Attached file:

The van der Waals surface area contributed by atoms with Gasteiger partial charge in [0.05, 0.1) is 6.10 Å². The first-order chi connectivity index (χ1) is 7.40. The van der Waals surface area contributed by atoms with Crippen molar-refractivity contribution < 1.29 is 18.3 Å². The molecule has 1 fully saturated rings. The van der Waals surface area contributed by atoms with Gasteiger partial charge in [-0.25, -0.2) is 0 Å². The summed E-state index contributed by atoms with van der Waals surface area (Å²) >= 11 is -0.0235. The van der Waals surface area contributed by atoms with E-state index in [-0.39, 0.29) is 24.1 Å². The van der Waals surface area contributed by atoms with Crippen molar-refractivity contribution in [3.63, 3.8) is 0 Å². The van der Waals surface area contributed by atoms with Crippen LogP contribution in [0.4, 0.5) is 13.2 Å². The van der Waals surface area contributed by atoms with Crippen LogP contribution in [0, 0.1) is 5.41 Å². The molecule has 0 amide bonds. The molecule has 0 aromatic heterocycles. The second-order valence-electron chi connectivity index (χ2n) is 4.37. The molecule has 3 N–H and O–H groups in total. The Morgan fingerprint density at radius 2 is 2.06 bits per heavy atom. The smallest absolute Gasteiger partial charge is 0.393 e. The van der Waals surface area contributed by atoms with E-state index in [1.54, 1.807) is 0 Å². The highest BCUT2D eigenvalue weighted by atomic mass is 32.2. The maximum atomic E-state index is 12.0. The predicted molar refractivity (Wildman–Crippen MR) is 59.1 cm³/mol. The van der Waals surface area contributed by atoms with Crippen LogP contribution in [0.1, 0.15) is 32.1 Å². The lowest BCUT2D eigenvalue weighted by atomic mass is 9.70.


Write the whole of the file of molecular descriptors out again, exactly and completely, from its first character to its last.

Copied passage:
The van der Waals surface area contributed by atoms with Gasteiger partial charge in [0.05, 0.1) is 6.10 Å². The first-order chi connectivity index (χ1) is 7.40. The van der Waals surface area contributed by atoms with Crippen molar-refractivity contribution < 1.29 is 18.3 Å². The molecule has 1 fully saturated rings. The van der Waals surface area contributed by atoms with Gasteiger partial charge in [-0.25, -0.2) is 0 Å². The summed E-state index contributed by atoms with van der Waals surface area (Å²) >= 11 is -0.0235. The van der Waals surface area contributed by atoms with E-state index in [-0.39, 0.29) is 24.1 Å². The van der Waals surface area contributed by atoms with Crippen molar-refractivity contribution in [3.63, 3.8) is 0 Å². The van der Waals surface area contributed by atoms with Crippen LogP contribution in [0.4, 0.5) is 13.2 Å². The van der Waals surface area contributed by atoms with Crippen LogP contribution in [0, 0.1) is 5.41 Å². The molecule has 0 amide bonds. The molecule has 0 aromatic heterocycles. The second-order valence-electron chi connectivity index (χ2n) is 4.37. The molecule has 3 N–H and O–H groups in total. The Morgan fingerprint density at radius 2 is 2.06 bits per heavy atom. The smallest absolute Gasteiger partial charge is 0.393 e. The van der Waals surface area contributed by atoms with E-state index in [1.54, 1.807) is 0 Å². The highest BCUT2D eigenvalue weighted by atomic mass is 32.2. The maximum atomic E-state index is 12.0. The predicted molar refractivity (Wildman–Crippen MR) is 59.1 cm³/mol. The van der Waals surface area contributed by atoms with Crippen LogP contribution in [0.1, 0.15) is 32.1 Å². The lowest BCUT2D eigenvalue weighted by atomic mass is 9.70.